Updated

5 years ago
Priority: P3 → P2
Kats is working on an experiment that might help solve this issue.
Assignee: sjohnson → bugmail.mozilla
As a braindump, my thinking here is as follows:

The search results on ubi.com are inflated individually, and some of them are too short to get inflated (this can be seen by changing the font.size.inflation.lineThreshold to 0, which fixes the problem here). My idea is to implement some sort of block-similarity heuristic, which identifies that the different search results should be inflated together. Then, if any one of the results is inflated, they will all be inflated. In pseudocode this might look like:

really_inflate(block) {
  if (inflate(block)) return true;
  for (similar_block : get_similar_blocks(block)) {
    if (inflate(similar_block)) return true;
  }
  return false;
}

where "inflate" is the existing heuristic for inflation and "get_similar_blocks" is the new heuristic I'm proposing.

If we implement this behaviour and leave the lineThreshold as-is, it should fix this page by inflating all of the search results by the same amount. It should also not regress bug 706193 because even though the heuristic will identify the nytimes.com footer pieces as similar, none of the footer pieces exceed the lineThreshold and so none of them will be inflated.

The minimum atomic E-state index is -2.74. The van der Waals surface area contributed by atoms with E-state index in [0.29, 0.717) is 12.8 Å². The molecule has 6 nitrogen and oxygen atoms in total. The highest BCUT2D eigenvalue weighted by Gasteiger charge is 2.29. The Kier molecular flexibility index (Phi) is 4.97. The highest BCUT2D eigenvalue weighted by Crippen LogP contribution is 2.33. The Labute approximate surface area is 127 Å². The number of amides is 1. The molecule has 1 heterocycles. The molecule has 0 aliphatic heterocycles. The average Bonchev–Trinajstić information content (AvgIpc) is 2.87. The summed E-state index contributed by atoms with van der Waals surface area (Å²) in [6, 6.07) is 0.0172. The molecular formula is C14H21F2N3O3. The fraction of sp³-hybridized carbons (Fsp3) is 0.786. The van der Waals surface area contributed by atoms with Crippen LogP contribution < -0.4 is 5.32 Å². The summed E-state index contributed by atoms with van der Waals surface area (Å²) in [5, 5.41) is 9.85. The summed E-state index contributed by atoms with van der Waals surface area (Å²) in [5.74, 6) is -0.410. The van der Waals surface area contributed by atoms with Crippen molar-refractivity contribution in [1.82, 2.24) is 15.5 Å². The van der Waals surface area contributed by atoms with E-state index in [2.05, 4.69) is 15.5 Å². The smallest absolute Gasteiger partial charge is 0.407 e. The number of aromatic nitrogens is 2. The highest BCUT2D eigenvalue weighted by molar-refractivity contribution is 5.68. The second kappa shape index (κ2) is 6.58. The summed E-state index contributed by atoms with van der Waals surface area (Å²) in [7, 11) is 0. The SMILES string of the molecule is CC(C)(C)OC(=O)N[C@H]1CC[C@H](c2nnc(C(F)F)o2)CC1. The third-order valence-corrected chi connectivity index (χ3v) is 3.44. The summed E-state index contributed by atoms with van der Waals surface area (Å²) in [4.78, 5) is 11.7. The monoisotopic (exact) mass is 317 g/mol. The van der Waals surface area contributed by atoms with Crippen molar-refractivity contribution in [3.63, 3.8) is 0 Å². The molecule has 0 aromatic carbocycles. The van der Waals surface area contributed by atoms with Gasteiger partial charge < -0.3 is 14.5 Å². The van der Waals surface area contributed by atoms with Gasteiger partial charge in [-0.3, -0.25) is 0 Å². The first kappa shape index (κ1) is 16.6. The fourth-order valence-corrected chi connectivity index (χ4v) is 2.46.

(In reply to Kartikaya Gupta (email:kats@mozilla.com) from comment #8)
> As a braindump, my thinking here is as follows:
> 
> The search results on ubi.com are inflated individually, and some of them
> are too short to get inflated (this can be seen by changing the
> font.size.inflation.lineThreshold to 0, which fixes the problem here). My
> idea is to implement some sort of block-similarity heuristic, which
> identifies that the different search results should be inflated together.
> Then, if any one of the results is inflated, they will all be inflated. In
> pseudocode this might look like:
> 
> really_inflate(block) {
>   if (inflate(block)) return true;
>   for (similar_block : get_similar_blocks(block)) {
>     if (inflate(similar_block)) return true;
>   }
>   return false;
> }
> 
> where "inflate" is the existing heuristic for inflation and
> "get_similar_blocks" is the new heuristic I'm proposing.
> 
> If we implement this behaviour and leave the lineThreshold as-is, it should